Scaling the Woodcock Mastery Reading Tests-Revised (WRMT-R) for primary school students in Hong Kong

Yuen Mei Ina SIU, Magdalena Mo Ching MOK, Chi Keung Alan CHEUNG, Trevor Grahame BOND

Research output: Contribution to conferencePaper


The purpose of this study was to investigate the psychometric properties of the WRMT-R with primary school students in Hong Kong, and the extent to which WRMT-R could be validly used to measure the reading level of primary students in Hong Kong. There remains a widely recognized need to determine the English language proficiency and ongoing language development of Hong Kong students. The biggest challenge, however, is the scarcity of appropriately standardized assessment instruments for use by teachers in schools. While some assessment tools exist, many are teacher developed and most do not meet psychometric standards for reliability and validity (Bond and Fox, 2007). The lack of availability of standardized English language tests to local language teachers stands in stark contrast to that in other developed countries such as the U.S.A., Australia and the UK. An appropriate sample of 500 students from kindergartens and primary schools were tested in four subtests of the WRMT-R. The Rasch model was used to assess the psychometric qualities of the tests and the appropriateness of the instrument for valid use in Hong Kong. The study found that the WRMT-R was valid for use with local primary students in charting their English language reading skills at Key Stage I. With training, teachers can administer the WRMT-R subtests in between 10 to 30 minutes to identify strength and weaknesses of primary students in letter identification, word identification, reading vocabulary, and passage comprehension, and thus facilitate evidence-based remedial support.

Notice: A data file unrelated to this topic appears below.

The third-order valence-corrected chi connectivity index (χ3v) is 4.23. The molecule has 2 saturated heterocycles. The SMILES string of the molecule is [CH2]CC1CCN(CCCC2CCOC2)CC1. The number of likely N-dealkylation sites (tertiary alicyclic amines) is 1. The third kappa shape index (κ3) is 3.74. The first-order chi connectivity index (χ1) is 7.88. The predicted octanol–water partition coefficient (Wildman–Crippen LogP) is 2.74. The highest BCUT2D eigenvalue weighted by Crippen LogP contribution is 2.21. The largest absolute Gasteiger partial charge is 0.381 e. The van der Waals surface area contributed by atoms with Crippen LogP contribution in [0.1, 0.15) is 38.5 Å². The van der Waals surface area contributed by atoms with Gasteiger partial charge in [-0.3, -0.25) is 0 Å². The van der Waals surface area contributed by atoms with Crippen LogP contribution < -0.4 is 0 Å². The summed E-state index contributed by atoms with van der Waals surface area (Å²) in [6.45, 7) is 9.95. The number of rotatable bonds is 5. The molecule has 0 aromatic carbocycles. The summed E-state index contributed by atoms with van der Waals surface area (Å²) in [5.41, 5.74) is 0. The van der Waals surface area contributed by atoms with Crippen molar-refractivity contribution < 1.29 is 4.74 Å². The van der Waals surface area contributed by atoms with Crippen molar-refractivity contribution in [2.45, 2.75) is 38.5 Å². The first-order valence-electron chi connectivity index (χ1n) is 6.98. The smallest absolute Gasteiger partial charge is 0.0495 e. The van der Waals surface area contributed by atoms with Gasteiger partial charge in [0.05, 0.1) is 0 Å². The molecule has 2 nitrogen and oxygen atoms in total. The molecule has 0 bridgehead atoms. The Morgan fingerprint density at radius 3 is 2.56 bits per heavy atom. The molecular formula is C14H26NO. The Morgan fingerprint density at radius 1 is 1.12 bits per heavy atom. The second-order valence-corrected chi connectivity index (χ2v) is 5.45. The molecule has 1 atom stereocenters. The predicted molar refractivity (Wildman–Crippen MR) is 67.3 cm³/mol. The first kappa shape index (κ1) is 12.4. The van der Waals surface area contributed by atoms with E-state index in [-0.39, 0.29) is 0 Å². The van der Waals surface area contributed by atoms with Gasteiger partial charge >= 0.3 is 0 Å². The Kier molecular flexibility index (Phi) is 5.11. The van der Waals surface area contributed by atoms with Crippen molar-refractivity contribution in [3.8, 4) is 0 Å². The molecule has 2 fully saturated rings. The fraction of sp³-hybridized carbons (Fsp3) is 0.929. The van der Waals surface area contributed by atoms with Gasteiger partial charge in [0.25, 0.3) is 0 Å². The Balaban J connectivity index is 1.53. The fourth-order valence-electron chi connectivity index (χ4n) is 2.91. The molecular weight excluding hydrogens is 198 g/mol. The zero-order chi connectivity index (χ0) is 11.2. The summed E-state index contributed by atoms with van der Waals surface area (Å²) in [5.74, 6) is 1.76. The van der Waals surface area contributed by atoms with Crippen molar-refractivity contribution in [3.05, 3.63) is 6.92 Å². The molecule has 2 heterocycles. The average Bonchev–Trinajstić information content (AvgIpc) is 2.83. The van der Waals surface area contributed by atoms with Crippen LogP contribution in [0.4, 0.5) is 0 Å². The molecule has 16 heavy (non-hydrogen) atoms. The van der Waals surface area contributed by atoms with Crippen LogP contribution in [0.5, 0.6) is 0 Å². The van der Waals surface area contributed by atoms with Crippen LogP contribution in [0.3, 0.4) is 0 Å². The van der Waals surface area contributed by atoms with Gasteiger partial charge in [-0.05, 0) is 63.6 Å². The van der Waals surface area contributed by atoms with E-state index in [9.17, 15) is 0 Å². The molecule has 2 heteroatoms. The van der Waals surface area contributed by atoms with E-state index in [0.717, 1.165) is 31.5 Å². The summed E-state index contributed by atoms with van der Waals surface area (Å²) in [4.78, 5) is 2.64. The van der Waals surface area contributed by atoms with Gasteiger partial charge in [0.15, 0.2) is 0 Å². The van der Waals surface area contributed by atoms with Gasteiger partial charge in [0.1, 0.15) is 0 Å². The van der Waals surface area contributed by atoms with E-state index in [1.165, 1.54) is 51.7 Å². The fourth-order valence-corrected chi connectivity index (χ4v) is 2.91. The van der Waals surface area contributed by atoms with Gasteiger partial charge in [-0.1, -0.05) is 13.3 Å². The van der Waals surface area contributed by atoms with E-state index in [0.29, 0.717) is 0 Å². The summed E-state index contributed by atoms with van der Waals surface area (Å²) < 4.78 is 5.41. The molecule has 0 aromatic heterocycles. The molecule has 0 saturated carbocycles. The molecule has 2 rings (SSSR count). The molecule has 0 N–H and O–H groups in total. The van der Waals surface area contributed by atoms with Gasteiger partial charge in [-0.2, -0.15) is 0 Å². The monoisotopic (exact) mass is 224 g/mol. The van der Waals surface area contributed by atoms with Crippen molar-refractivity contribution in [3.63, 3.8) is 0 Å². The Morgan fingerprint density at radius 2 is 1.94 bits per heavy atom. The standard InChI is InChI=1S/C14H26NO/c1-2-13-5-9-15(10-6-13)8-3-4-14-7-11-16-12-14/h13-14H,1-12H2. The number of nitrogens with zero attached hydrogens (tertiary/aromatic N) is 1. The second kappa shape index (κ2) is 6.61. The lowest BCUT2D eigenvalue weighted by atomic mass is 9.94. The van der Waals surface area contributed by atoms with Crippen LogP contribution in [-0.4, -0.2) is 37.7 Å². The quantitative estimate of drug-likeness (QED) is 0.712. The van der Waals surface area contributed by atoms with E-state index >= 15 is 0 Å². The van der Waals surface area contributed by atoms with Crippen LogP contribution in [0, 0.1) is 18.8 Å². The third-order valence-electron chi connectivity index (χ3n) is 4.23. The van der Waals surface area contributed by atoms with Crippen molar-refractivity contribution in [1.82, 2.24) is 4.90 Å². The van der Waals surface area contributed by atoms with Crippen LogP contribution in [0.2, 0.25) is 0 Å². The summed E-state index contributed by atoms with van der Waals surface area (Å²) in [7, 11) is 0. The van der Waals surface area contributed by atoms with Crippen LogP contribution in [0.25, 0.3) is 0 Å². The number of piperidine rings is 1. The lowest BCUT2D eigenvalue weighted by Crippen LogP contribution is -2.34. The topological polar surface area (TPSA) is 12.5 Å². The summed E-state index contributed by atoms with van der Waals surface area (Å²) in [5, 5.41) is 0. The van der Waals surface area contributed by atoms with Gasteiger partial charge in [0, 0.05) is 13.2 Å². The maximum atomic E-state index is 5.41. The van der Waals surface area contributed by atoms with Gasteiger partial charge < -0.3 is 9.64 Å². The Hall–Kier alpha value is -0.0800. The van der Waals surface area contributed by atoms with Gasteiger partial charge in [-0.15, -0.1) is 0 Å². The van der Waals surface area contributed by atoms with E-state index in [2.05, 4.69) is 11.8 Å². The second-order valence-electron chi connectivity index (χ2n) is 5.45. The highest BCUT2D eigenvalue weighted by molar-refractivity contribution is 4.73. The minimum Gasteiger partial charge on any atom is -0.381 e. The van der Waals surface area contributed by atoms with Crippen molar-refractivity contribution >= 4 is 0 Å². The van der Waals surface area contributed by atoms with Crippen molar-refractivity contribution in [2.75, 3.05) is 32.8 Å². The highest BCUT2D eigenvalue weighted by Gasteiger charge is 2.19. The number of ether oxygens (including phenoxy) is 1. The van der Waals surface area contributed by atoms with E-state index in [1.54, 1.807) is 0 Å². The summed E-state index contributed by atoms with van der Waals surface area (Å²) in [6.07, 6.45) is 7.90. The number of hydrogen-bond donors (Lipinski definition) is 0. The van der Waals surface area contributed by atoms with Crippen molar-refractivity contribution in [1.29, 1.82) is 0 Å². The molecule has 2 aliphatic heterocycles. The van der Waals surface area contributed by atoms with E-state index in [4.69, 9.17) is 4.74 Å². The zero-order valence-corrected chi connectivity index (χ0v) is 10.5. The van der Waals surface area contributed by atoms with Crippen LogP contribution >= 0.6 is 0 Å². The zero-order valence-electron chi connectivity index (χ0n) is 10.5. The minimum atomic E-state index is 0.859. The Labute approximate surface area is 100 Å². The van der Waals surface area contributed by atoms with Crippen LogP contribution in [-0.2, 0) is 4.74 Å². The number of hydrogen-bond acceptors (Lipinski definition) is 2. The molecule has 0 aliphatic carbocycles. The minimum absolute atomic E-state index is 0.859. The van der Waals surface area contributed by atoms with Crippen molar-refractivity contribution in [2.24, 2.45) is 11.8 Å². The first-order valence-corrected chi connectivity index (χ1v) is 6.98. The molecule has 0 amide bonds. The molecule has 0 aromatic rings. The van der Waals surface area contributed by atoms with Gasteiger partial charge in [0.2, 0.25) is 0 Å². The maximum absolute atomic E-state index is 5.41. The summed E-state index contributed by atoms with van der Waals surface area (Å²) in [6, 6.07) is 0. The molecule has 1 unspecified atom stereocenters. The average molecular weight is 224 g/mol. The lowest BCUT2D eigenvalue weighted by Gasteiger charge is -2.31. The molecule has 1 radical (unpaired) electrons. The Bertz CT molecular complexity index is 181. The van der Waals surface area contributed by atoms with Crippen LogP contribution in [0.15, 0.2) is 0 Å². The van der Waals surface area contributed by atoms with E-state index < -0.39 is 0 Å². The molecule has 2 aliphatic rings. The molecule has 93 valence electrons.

Original languageEnglish
Publication statusPublished - 2008



Siu, I., Mok, M., Cheung, A., & Bond, T. (2008, July). Scaling the Woodcock Mastery Reading Tests-Revised (WRMT-R) for primary school students in Hong Kong. Paper presented at the Pacific Rim Objective Measurement Symposium (PROMS) 2008, Ochanomizu University, Tokyo, Japan.